VATICAN CITY, SEPT. 27, 2004 (Zenit.org).- Cardinal Kazimierz Swiatek received the Witness of Faith Award for his testimony of endurance during 10 years in Stalin’s forced labor camps.
John Paul II awarded the prize, conferred by the Paul VI Institute, to the 90-year old cardinal on Monday at the papal summer residence in Castel Gandolfo.
The Holy Father considered this title particularly appropriate for the Byelorussian cardinal, who says his years of deportation in Siberia were years that one “could only endure” with faith.
“‘Witness of Faith’ is the appropriate title for a Christian, and it is especially so for a pastor dressed in cardinal’s robes, who during the difficult years of the persecution of the Church in Eastern Europe gave courageous testimony of Christ and his Gospel,” the Pope said during the ceremony.
“I dedicate this high recognition to the grandmothers of my country who were able to keep the faith during the years of persecution, transmitting it to their grandchildren and great grandchildren, impeding the Church from dying,” the cardinal said on Saturday, when being honored by the Pope Paul VI Institute at their headquarters in Brescia, Italy.
Born on Oct. 21, 1914, Kazimierz Swiatek was ordained a priest on April 8, 1939, a few months before the army occupied the eastern area of Poland where his parish was located.
He was arrested and kept in the Brzesc prison, where in the course of two months he was interrogated 59 times. On June 21, 1941, he was released by the people of the town, taking advantage of the disorder caused by the German offensive.
Father Swiatek walked back to his parish, but found it occupied by the Gestapo, which made it difficult for him to exercise his priestly ministry.
When the offensive of the Soviet Red Army was approaching in 1944, Father Swiatek refused to escape and stayed with his parishioners. He was arrested and sent to prison in Minsk where he spent five months.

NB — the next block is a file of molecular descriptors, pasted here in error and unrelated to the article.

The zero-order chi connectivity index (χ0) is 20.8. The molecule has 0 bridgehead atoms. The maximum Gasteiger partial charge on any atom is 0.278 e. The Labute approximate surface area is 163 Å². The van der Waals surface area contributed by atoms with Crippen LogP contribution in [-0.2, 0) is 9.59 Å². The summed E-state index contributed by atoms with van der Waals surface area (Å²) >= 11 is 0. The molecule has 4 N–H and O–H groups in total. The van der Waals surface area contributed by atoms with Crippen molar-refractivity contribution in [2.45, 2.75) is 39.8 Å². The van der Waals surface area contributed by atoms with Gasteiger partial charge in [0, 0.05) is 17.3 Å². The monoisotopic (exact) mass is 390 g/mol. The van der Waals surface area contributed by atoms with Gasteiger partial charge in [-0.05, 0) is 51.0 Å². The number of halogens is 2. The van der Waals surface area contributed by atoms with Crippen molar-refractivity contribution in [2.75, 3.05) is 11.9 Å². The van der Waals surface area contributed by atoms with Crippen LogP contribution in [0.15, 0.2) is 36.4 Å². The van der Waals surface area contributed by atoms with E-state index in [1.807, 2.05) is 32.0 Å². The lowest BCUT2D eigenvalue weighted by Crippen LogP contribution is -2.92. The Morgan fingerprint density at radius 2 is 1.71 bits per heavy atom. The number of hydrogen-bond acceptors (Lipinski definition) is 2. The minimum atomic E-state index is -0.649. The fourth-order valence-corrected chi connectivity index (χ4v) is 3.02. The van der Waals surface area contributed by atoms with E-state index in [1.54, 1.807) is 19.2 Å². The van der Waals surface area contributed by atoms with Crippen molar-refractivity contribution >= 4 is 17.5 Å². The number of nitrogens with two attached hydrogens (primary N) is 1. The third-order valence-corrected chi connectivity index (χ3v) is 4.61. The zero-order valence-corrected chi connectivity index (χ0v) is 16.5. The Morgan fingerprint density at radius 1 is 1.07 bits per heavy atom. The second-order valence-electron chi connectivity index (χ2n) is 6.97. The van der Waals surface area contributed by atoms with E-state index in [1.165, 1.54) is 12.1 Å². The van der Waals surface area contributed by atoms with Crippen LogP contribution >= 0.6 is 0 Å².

“They did not shoot me because, as they said, they did not want to waste a bullet on me,” he explained.
He was condemned to ten years of forced labor. In September 1945 he was interned in the Marwinsk labor camp in Eastern Siberia, where he stayed for two years.
Seeing that he was able to endure the cold and work, he was taken to the work camp in the Arctic, where he did construction work in terrible cold and had very little food.
As the Pope recalled in his address on Monday, after the Communist persecution, “you returned to the ecclesial community as a more credible witness of the Gospel: ‘Fidei Testis.'”
When the Soviet regime collapsed, John Paul II appointed Father Swiatek archbishop of Minsk-Mohilev, entrusting him with the renewal of the Catholic communities of Byelorussia. He annointed him cardinal in November 1994.
Despite being 90, Cardinal Swiatek continues his pastoral activity as head of the Church in Minsk-Mohilev.
“By word and example you have proclaimed to all, believers and non-believers, the truth of Christ, light that enlightens every man,” the Bishop of Rome said when honoring the cardinal.